Leading up to the retrospective in Houston, Surls has taken the opportunity to make an interim stop with the current exhibit, which runs through Jan. 30. The show tends to demonstrate how the issue of rebirth is a constant one for Surls. “Between the Old and the New” features a new edition of his 1977 wood sculpture, “On Being Ready to be Born,” made soon after he settled in Splendora. The updated version is in bronze and, in a departure for Surls, is in a series of five. (The decision to make a series of the work, he explained, comes not only from having three children in college, but also to fill a void in the art world.) The piece – consisting of a solid block that serves as a foundation, eyes cut into that foundation, plus a limb that reaches skyward – is intended to symbolize a house. The limb represents a reaching out for the good life that Surls finds in home and family life. “The eyes give the house life,” Surls explained. “The bulbousness – that’s what pregnancy is, a round shape that has been imbued with life and is fixing to put something on the horizon – a birth of a child, or a dream. It’s something coming down the pike.” And the limb that extends outside the base shows that life is not confined to the home, but moves into a bigger community. “You go from the cradle to the room to the house to the town.”

In two of the drawings – “Body Language” and “Her Mystery,” both from 2003, Surls explores the female form, another favorite theme. The two-dimensional realm seems an appropriate medium to suit the subject. “It’s the female form, about fluidity,” he said. “In a painting, I can put the female form in the liquid world, in full form.”A third drawing, however, represents another direction. “Snow White,” a new, large drawing, uses a spiked, flowery shape that is often visited in Surls’ sculpture. But in the drawing, Surls has densely clustered the shapes into the landscape. It imitates, he said, the look of a whiteout as seen through a car windshield.A raging, disorienting snowstorm is not the kind of sight Surls would have been accustomed to in Splendora – 40 miles northeast of Houston, and part of the wooded region known as the Big Thicket. So “Snow White” indicates that Surls has finally settled into his latest incarnation – his latest rebirth – as a Coloradan. Yes, it has been seven years since the move to the Roaring Fork Valley. But it was a big move, and one with which Surls is only now feeling fully comfortable.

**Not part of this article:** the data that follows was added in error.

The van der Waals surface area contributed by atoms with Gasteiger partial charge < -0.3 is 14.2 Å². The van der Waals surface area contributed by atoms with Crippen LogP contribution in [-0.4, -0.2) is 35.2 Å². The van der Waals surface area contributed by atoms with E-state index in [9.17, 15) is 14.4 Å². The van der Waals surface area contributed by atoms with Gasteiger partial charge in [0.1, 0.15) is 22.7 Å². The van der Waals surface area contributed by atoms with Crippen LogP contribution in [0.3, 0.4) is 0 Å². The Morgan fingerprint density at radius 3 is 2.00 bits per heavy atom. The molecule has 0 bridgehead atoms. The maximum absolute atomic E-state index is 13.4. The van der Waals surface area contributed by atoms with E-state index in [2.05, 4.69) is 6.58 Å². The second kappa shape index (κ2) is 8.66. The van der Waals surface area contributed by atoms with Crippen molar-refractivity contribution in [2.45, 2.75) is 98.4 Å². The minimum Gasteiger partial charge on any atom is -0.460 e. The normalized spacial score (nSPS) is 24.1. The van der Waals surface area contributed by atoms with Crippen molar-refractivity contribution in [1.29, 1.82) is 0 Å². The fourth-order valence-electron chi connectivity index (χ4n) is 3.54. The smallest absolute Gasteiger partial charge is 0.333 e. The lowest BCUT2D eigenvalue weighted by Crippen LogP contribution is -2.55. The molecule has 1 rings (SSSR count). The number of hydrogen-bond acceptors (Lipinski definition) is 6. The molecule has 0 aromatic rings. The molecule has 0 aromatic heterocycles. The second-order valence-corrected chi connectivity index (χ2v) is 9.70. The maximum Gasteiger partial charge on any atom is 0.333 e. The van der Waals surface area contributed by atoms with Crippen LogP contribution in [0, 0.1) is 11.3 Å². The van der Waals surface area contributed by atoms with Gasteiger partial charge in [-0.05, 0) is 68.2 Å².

“You change your house, it changes you,” he said. “It wasn’t easy moving here. We had our house in Architectural Digest; I had a 12,000-square-foot studio. We had our dream come true. And we walked away from our dream, and that was huge.”Surls says there were many reasons to move. Of those, the one he chose to detail was that he wanted his family to have a more sophisticated environment. Splendora, he said, was “a lowbrow neighborhood, a throw-your-trash-in-the-ditch neighborhood. It’s the South, and there’s not a lot of big-picture thinking there.”He doesn’t say that uprooting himself and his family was a means of causing rebirth. But it probably was.

“Birth is a constant thing,” said Surls. “I’m as much in a state of birth today as I was in 1977. I just got settled, to tell you the truth. From 1997, it was just last week that I finally felt, here I am.”Stewart Oksenhorn’s e-mail address is